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Human creativity v machine creativity: when artificial intelligence gets creative

What are the benefits CMOs are embracing and can expect from AI? And how is it supporting the creative process? LÓreal CMO Stéphane Bérubé and JustEat outgoing global CMO Barnaby Dawe give insights

Human creativity v machine creativity: when artificial intelligence gets creative

Businesses are reaping the benefits of embracing artificial intelligence (AI) and chatbots, such as cost-savings and productivity boosts. Juniper research estimates that AI will save as much as $8bn a year by 2020, up from $20m in 2017.

Marketers, too, are finding that AI is helping them drive huge benefits in efficiency, helping them create tailored outcomes with more suitable pricing models and greater transparency. In fact, AI is creeping up the marketers’ agenda. According to Newbase, nearly 20% more of them prioritise AI now than in 2016.

When it comes to creativity, there is a growing recognition that AI and creatives can work together to product great results. "JFK unsilenced", for The Times/News UK and Ireland, is a standout example of this union: in 2018 the world was fi nally able to listen to the speech US President John F Kennedy did not get to deliver in Dallas on the day he died.

This achievement had a global impact, with social media driving 26 million impressions and editorial reach of more than one billion. The delivery of this was only possible because of cutting-edge AI tech that enabled the recreation of JFK’s voice. But the vital initial spark of inspiration was human, from Rothco’s executive creative director Alan Kelly – a self-confessed JFK nut. While watching a documentary that mentioned JFK was on his way to make a speech at the Dallas Trade Mart, he imagined the potential of the idea of using tech to bring JFK’s never-heard words to life.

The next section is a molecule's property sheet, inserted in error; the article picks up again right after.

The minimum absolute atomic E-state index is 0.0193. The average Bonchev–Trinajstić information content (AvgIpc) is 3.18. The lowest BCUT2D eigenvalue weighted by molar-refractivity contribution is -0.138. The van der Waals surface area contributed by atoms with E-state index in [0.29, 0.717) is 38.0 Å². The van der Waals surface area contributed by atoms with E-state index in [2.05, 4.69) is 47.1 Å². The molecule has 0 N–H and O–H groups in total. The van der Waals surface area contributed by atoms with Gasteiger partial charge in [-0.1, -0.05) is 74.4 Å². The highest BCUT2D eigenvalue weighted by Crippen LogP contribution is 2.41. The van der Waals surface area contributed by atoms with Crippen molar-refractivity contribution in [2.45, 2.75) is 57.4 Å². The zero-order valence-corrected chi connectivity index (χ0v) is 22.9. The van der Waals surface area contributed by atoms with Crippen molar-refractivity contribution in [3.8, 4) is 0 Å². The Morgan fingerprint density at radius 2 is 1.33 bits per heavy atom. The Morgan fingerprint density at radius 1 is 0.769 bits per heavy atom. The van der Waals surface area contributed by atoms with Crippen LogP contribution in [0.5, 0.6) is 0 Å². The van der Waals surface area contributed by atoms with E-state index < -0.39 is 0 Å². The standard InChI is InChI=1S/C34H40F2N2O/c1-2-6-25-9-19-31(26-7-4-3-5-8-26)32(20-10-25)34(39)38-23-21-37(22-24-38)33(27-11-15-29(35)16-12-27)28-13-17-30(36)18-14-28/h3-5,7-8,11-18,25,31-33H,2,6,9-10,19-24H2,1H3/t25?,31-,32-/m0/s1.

"Data and tech only really fly when human thinking and vision are brought to bear on it," Paul Hughes, founding partner and strategist at Rothco, says. "AI enabled us to bring a brand promise to life for The Times: the promise of ‘untold stories’. We were able to tell this previously silenced speech by combining artificial and human intelligence."

L’Oréal CMO Stéphane Bérubé agrees that "AI is an enabler". Rumman Chowdhury, responsible AI lead at Accenture, says it’s never the case that AI "tells" the human what the idea is, adding: "The creative director is using AI to harness the best ideas. Automation opens up room for more creativity. Properly harnessed AI moves us away from limitations and appeals to creative minds because it helps us express ourselves more eff ectively."

And freeing up "human" time is one of AI’s greatest virtues. Technology and the consumer change rapidly – the only constant is an ever-increasing pace of change. AI keeps up and carries the workload.

According to Christine Connor, managing director, Accenture Interactive UKI, AI will "not replace the creative process" because there will always be the need for "a moment of intuition and a leap of faith, which is largely a human creative process". 

The gift of time and thought
As AI provides opportunities for augmenting creativity, automation means creatives are free for more strategic thinking. In addition, AI enables ideas to scale, test and measure more easily and quickly, producing hundreds of possible iterations of an idea instantly, which a human never could.

Even more important is AI’s ability to personalise the experience through highly targeted content. For example, L’Oréal uses AI for social listening, through which it can recognise images on social media on a "huge scale". This enables the brand to "identify trends across the board", says Bérubé, adding that this has revolutionised its consumer research. "By personalising our interactions with consumers we get to understand them and react accordingly. More than ever before, we will be able to predict and forecast marketwide trends to serve the consumer."